The Marketplace of IdeasInterestingly, Holmes first articulated that concept in his famous dissent in United States v. Abrams (1919) in defense of a group of anarchists convicted under the Espionage Act. “If you have no doubt of your premises or your power and want a certain result with all your heart,” Holmes explained, “you naturally express your wishes in law and sweep away all opposition. . . . But when men have realized that time has upset many fighting faiths,” he concluded, “they may come to believe even more than they believe the very foundations of their own conduct that the ultimate good desired is better reached by free trade in ideas.”While Holmes wrote eloquently in defense of free expression, even in wartime, he never suggested that such discourse had to be uncivil. In fact, incivility and a lack of reason in political discourse helped to fuel the Civil War, in which Holmes fought on the side of Union. As Civil War historian, C. Vann Woodward conceptualized the decade leading up to the war, “In the course of the crisis each antagonist, according to the immemorial pattern had become convinced of the depravity and evilness of the other. Each believed itself persecuted, menaced . . . paranoia continued to induce counter paranoia, each antagonist infecting the other reciprocally, until the vicious spiral ended in war.” Rather than a deviation, the ugly turn in American political discourse in recent years may be more consistent with our past than we would like to imagine. As historian Geoffrey C. Ward explained, “Our ancestors seem to have liked nothing better than vitriolic, abusive, intensely personal politics. Even the greatest statesmen delighted in it.” The spread of new technology from the radio, to television, to the Internet has simply made the rancor more accessible and allowed people to partake singularly in the politics of their choice in essence circumventing the marketplace of ideas. In recent years, the immemorial pattern described by Woodward seems to be augmenting what Richard Hofstadter aptly called the paranoid style of American politics. Political discourse in America has become a one-sided conversation fueled by technology that allows the individual to drown out all other points of view but their own, helping to erode respect for even the highest of elective office, the presidency. This certainly was not the intent of the nation’s founders.Influenced by the heady ideas of the Enlightenment that celebrated reasoned discourse, the Founders envisioned a republic in which there could be impassioned debate on issues free from prior restraint. They also were keenly aware of the rancor of public discourse on matters of politics. They nevertheless insisted on free speech as a safeguard against tyranny.Today, if we are able to show the marks of our progress, then political discourse should be reflective of a society that has proved in blood its respect for the free exchange of ideas without the instruments of violence and the language of hate. Even as it demands greater sacrifice from all of us to think about the ways in which controversial ideas and disagreements might be expressed—in honor of that sacrifice— with truthfulness and respect.“Integrity,” President Harry Truman once commented, paraphrasing C.S. Lewis, “is what happens when nobody is watching.” If that sage wisdom remains true, then civility aptly describes what happens when everyone is watching.In 2009, for instance, in what he later described as an act of spontaneous indiscretion, South Carolina Representative Joe Wilson interrupted President Barack Obama’s delivery of a special health care address to the nation by shouting, “You lie!” While Wilson later apologized, South Carolina Representative Jim Clyburn nevertheless hit on the crux of the problem. “I was always taught that the first sign of a good education is good manners,” Clyburn explained shortly after the incident. “I think that what we saw tonight was really bad manners.”For history and social studies educators, Joe Wilson’s outburst, at the very least, warrants an examination of the principles of proper decorum balanced with the right of free speech. While the right of free speech as guaranteed by the First Amendment has become an essential feature of American democracy, should we concern ourselves solely with its legal limits without taking stock of its moral and ethical considerations, as well?While prohibiting the government from enacting measures to restrain free speech, it is nevertheless clear that the Founders also expected that individuals would not only be responsible, but accountable for their words and actions as caretakers of American democracy. As Benjamin Franklin memorably responded to the inquiry of what form of government the United States was going to have as he exited the Constitutional Convention in Philadelphia in 1787, “A Republic, if you can keep it.” Franklin’s words convey the deep level of personal responsibility Americans share as custodians of American democracy, of which civility is an important ingredient. It is not a stretch to presume that they also imagined such discourse would be respectful in line with the customs of the day. “Let your Conversation be without Malice or Envy,” rule number 58 of George Washington’s translation of the Rules of Conduct dutifully advised, “for ‘tis a Sign of a Tractable and Commendable Nature: And in all Causes of Passion admit Reason to Govern.”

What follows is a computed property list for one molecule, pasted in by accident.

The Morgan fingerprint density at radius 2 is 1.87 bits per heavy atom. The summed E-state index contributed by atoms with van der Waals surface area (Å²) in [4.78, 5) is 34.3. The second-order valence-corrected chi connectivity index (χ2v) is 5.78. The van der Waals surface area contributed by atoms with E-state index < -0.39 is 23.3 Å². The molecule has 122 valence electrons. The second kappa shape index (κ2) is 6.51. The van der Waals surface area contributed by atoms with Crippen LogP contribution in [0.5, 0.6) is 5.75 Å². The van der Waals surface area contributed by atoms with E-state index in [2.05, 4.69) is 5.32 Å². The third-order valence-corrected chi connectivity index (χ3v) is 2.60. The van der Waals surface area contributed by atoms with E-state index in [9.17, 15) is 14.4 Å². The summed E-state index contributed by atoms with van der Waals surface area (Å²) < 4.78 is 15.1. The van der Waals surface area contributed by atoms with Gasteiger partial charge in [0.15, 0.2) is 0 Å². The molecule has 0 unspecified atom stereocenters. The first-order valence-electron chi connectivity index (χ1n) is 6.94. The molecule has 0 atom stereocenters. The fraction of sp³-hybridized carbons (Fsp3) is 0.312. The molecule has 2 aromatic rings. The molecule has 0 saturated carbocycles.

Accountability Is CriticalRepresentative Wilson violated the rules of etiquette established by his own party when he heckled the President. House Republican procedures identify seven categories of unparliamentary speech, which all members should avoid. All in some meaningful way touch on common courtesy, one of the cornerstones of civility. What the rules demonstrate collectively is the expectation of respect by each member not only for the body, but also for one another. It is an investment that is not possible without respect for some basic rules and decorum.
- Defaming or degrading the House
- Criticism of the Speaker’s personal conduct
- Impugning the motives of another member
- Charging falsehood or deception
- Claiming lack of intelligence or knowledge
- References to race, creed, or prejudice
- Charges related to loyalty or patriotism
Yohuru Williams is Chair of the History Department and Director of Black Studies at Fairfield University in Fairfield, Connecticut. He is the author ofBlack Politics/White Power: Civil Rights, Black Power, and the Black Panthers in New Haven and Teaching U.S. History Beyond the Textbook.